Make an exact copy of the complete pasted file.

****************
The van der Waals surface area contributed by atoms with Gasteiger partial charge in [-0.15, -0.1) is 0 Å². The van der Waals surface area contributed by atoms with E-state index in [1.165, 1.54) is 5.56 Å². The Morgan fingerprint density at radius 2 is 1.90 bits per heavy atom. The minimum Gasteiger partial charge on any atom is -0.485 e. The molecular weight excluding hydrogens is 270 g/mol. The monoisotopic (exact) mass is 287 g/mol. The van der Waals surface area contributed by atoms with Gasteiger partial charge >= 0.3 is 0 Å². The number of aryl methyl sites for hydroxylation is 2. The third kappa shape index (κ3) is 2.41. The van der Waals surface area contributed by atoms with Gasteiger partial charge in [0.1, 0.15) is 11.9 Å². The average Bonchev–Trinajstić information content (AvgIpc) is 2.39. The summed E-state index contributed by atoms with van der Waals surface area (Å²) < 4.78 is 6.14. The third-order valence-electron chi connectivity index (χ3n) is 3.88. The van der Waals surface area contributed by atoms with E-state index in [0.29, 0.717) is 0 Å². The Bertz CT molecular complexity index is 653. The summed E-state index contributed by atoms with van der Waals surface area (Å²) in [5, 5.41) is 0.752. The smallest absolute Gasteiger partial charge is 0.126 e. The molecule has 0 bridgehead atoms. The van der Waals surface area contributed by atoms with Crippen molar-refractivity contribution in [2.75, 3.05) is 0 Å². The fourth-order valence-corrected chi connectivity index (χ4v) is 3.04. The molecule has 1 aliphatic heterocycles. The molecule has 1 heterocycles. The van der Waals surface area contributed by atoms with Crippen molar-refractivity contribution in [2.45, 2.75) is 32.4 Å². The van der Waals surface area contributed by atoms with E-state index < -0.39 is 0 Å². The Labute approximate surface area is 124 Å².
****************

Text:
The van der Waals surface area contributed by atoms with Gasteiger partial charge in [-0.15, -0.1) is 0 Å². The van der Waals surface area contributed by atoms with E-state index in [1.165, 1.54) is 5.56 Å². The Morgan fingerprint density at radius 2 is 1.90 bits per heavy atom. The minimum Gasteiger partial charge on any atom is -0.485 e. The molecular weight excluding hydrogens is 270 g/mol. The monoisotopic (exact) mass is 287 g/mol. The van der Waals surface area contributed by atoms with Gasteiger partial charge >= 0.3 is 0 Å². The number of aryl methyl sites for hydroxylation is 2. The third kappa shape index (κ3) is 2.41. The van der Waals surface area contributed by atoms with Gasteiger partial charge in [0.1, 0.15) is 11.9 Å². The average Bonchev–Trinajstić information content (AvgIpc) is 2.39. The summed E-state index contributed by atoms with van der Waals surface area (Å²) < 4.78 is 6.14. The third-order valence-electron chi connectivity index (χ3n) is 3.88. The van der Waals surface area contributed by atoms with E-state index in [0.29, 0.717) is 0 Å². The Bertz CT molecular complexity index is 653. The summed E-state index contributed by atoms with van der Waals surface area (Å²) in [5, 5.41) is 0.752. The smallest absolute Gasteiger partial charge is 0.126 e. The molecule has 0 bridgehead atoms. The van der Waals surface area contributed by atoms with Crippen molar-refractivity contribution in [2.75, 3.05) is 0 Å². The fourth-order valence-corrected chi connectivity index (χ4v) is 3.04. The molecule has 1 aliphatic heterocycles. The molecule has 1 heterocycles. The van der Waals surface area contributed by atoms with Crippen molar-refractivity contribution in [2.45, 2.75) is 32.4 Å². The van der Waals surface area contributed by atoms with E-state index < -0.39 is 0 Å². The Labute approximate surface area is 124 Å².